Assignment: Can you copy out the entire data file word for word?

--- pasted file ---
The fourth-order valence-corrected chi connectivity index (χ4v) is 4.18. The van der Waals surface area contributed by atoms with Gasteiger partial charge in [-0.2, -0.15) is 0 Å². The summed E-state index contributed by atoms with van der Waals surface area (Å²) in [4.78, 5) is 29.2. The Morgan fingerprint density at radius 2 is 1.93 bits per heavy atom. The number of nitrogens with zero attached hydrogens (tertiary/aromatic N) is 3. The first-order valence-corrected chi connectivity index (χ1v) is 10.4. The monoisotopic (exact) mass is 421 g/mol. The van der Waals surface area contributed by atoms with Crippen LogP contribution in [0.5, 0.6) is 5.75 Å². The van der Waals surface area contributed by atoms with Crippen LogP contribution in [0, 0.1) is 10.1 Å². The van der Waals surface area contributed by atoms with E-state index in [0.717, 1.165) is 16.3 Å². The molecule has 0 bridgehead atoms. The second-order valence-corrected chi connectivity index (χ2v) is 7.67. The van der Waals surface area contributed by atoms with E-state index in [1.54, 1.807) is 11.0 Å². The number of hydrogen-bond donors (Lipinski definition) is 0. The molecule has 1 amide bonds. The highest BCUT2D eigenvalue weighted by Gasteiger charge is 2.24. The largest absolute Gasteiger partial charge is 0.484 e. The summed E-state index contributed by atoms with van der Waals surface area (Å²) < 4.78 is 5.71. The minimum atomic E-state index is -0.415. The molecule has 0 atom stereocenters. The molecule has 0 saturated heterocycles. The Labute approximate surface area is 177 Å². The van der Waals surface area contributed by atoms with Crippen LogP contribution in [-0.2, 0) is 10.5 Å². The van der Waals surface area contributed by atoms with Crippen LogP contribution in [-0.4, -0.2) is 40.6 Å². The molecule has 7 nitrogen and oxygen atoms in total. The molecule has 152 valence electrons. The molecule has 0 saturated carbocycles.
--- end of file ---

The fourth-order valence-corrected chi connectivity index (χ4v) is 4.18. The van der Waals surface area contributed by atoms with Gasteiger partial charge in [-0.2, -0.15) is 0 Å². The summed E-state index contributed by atoms with van der Waals surface area (Å²) in [4.78, 5) is 29.2. The Morgan fingerprint density at radius 2 is 1.93 bits per heavy atom. The number of nitrogens with zero attached hydrogens (tertiary/aromatic N) is 3. The first-order valence-corrected chi connectivity index (χ1v) is 10.4. The monoisotopic (exact) mass is 421 g/mol. The van der Waals surface area contributed by atoms with Crippen LogP contribution in [0.5, 0.6) is 5.75 Å². The van der Waals surface area contributed by atoms with Crippen LogP contribution in [0, 0.1) is 10.1 Å². The van der Waals surface area contributed by atoms with E-state index in [0.717, 1.165) is 16.3 Å². The molecule has 0 bridgehead atoms. The second-order valence-corrected chi connectivity index (χ2v) is 7.67. The van der Waals surface area contributed by atoms with E-state index in [1.54, 1.807) is 11.0 Å². The number of hydrogen-bond donors (Lipinski definition) is 0. The molecule has 1 amide bonds. The highest BCUT2D eigenvalue weighted by Gasteiger charge is 2.24. The largest absolute Gasteiger partial charge is 0.484 e. The summed E-state index contributed by atoms with van der Waals surface area (Å²) < 4.78 is 5.71. The minimum atomic E-state index is -0.415. The molecule has 0 atom stereocenters. The molecule has 0 saturated heterocycles. The Labute approximate surface area is 177 Å². The van der Waals surface area contributed by atoms with Crippen LogP contribution in [-0.2, 0) is 10.5 Å². The van der Waals surface area contributed by atoms with Crippen LogP contribution in [-0.4, -0.2) is 40.6 Å². The molecule has 7 nitrogen and oxygen atoms in total. The molecule has 152 valence electrons. The molecule has 0 saturated carbocycles.